The argument here is the magnitude of each factor on the final outcome and that's my opinion anyway.
jfrescki wrote:I would argue that with a knowledgeable and talented barista the rest follows thus still making mano the most important. If you have someone who is knowledgeable, they will use the best coffee, and understand how to get the most from that coffee. A skilled barista can also pull a good (or at least decent) shot from lesser equipment.
I guess you could argue it that way. A good barista will have access or rich enough to buy good equipments, good grinders and of course good coffee. So the rest of the factors are irrelevant anyway. But try imagine that, if you start with bad bean, bad barista skill, bad grinder, bad machine, which would improve your espresso more significantly if you can only upgrade one of them?
nixter wrote:If we assume the barista is good then why not assume the coffee is good, and the grinder is good, and the machine is good?
What important here is the relevancy I guess. We could argue that the worst barista is actually a chimpanzee with synesso that doesn't know how to prep coffee, but that would be irrelevant somehow. I am not assuming the barista is good, but the worst barista I've seen thus far is people that don't really care about making espresso and not making an effort to. They're doing what they are told to or just do it because they have to. But for bad coffee, the worst coffee I've seen and people actually consume it is the char-coffee that I've mentioned so many times. And there are actually people spends hundreds to thousand of dollar on machine but skimp on the bean using inferior quality beans. There is no way to get good espresso with that beans, even with the best grinder or best skills, not until you change the beans. There is actually some places on this world that you can't get good fresh coffee, only preground coffee in the grocery store. In that situation, it's better to give up on coffee and start drinking tea instead.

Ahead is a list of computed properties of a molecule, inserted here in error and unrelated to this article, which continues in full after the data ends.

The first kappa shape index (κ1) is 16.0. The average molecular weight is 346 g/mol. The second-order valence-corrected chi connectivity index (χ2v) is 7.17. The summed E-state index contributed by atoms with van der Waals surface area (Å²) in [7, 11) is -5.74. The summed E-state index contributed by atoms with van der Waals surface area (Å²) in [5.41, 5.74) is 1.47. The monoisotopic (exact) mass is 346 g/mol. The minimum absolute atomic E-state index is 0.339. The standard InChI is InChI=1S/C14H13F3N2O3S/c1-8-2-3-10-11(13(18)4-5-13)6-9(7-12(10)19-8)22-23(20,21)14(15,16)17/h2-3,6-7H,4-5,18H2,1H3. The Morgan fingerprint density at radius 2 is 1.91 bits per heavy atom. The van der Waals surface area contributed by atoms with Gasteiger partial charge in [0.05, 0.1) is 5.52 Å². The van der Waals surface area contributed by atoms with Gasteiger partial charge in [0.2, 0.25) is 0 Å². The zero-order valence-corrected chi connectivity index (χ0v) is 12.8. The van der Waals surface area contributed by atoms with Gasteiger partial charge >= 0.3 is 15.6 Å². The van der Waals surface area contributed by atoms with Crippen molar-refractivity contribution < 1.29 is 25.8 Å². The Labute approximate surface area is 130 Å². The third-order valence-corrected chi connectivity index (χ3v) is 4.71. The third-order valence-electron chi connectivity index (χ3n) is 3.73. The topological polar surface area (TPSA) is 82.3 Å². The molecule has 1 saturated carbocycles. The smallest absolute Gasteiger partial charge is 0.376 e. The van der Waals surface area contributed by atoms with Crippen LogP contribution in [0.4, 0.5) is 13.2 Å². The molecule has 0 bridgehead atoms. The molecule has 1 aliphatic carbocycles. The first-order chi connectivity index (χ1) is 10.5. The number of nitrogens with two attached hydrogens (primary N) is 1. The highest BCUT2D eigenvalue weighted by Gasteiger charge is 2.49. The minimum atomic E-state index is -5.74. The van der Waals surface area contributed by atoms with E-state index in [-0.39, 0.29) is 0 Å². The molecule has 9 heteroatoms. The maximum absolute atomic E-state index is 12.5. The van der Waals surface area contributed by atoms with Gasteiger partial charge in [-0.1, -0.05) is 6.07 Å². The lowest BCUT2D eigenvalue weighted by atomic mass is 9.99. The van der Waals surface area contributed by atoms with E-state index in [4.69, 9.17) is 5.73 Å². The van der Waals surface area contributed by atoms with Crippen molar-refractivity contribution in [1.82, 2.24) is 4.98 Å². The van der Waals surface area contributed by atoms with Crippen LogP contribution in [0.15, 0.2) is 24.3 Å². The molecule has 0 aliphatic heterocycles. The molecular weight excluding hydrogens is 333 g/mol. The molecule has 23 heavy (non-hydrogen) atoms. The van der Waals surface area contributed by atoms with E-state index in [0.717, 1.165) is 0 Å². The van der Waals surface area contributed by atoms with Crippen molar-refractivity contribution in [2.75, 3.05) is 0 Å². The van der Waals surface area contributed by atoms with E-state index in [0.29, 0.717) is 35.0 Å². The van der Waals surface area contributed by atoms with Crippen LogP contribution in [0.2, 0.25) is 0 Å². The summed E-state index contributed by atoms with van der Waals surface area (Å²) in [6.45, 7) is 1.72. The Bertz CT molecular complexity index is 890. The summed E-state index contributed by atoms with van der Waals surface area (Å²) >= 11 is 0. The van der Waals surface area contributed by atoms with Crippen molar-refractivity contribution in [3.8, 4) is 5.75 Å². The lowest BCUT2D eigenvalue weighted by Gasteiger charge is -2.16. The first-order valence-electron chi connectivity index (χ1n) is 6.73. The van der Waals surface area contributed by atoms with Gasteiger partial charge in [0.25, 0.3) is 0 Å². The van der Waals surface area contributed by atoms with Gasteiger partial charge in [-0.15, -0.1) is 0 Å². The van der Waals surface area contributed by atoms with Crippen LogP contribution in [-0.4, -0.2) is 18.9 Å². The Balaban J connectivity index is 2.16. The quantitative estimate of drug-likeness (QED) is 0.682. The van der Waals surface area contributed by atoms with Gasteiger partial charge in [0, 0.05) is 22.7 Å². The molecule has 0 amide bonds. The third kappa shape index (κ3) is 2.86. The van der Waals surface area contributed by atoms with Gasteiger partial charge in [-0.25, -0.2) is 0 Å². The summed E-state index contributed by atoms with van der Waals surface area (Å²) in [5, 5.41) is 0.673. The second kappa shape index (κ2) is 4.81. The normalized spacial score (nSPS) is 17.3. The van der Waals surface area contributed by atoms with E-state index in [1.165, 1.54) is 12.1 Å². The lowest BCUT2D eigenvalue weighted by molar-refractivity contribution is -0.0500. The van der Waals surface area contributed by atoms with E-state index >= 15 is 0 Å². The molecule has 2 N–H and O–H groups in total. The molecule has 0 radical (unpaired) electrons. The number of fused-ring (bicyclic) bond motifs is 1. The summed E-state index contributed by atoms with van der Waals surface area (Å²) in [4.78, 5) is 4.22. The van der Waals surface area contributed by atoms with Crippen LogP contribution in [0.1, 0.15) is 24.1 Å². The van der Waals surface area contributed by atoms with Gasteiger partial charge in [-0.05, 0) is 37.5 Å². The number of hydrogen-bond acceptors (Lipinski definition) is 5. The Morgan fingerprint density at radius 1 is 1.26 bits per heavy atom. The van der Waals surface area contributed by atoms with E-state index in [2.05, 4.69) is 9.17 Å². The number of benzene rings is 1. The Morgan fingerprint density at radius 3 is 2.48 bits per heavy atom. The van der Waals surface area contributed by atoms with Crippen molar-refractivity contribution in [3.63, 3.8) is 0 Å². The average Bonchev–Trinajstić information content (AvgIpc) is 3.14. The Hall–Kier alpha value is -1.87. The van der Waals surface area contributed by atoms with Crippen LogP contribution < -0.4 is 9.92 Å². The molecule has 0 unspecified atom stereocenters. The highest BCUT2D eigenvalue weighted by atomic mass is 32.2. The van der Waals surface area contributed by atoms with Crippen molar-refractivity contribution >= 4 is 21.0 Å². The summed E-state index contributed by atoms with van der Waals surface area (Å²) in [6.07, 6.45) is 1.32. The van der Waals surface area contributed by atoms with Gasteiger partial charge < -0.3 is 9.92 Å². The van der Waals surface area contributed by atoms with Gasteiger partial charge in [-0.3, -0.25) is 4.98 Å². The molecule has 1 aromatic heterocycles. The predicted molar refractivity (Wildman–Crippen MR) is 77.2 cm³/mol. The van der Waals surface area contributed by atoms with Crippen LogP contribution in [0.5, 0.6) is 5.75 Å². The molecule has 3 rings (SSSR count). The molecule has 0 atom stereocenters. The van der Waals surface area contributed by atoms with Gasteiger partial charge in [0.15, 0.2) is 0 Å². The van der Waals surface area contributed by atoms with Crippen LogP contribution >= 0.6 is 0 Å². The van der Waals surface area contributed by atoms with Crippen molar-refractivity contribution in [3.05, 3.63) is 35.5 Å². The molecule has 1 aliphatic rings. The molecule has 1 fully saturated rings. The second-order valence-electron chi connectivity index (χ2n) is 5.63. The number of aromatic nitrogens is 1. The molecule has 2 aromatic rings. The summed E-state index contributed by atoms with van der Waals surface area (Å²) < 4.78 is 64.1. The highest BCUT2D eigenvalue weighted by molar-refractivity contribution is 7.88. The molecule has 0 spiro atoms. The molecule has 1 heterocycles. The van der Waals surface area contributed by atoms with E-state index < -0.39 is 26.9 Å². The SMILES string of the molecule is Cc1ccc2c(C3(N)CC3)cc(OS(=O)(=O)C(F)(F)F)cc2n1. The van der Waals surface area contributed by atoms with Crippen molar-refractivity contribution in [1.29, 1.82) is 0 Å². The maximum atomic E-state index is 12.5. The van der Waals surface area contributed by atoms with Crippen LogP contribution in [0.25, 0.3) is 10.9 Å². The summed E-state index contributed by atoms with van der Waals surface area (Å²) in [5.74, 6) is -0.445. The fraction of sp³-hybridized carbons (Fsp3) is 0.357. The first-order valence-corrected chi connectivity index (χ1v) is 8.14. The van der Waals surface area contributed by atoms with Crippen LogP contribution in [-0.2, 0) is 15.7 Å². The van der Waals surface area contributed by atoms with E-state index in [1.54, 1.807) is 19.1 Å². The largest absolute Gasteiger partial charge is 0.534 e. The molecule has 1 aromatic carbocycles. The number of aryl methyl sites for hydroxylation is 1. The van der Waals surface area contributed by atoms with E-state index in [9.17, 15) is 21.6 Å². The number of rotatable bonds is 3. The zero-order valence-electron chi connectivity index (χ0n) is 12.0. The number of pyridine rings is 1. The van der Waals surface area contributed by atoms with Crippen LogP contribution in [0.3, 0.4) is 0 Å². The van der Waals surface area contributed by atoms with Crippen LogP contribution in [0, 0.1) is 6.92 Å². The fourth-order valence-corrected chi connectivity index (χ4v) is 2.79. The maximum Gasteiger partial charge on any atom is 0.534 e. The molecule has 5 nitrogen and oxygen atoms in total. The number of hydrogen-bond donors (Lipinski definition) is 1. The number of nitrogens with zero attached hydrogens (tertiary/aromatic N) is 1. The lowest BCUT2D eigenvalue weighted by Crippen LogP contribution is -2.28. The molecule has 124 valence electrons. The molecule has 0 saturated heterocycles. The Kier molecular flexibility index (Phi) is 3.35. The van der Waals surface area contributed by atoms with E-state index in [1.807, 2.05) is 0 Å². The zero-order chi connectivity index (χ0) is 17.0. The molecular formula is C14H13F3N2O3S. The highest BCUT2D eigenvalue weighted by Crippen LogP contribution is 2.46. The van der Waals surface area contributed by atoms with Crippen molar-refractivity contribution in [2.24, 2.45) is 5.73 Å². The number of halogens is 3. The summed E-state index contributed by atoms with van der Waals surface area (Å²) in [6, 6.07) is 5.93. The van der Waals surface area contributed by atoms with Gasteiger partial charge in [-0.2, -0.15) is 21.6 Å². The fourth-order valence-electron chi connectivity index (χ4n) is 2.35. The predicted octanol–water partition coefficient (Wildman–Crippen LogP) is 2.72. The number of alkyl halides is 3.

I guess good coffee is taken for granted nowadays and thus most people don't recon it's any more important than the barista. But really, if you are a new barista starting with bad beans, there is no way you could make palatable espresso. Even if we're competent WBC champion, I doubt we could add any value to the already charred bean. The only way to get around this is to get a better bean.
Edit: Or maybe, it's E=min(C^1,B^2,G^3,M^4)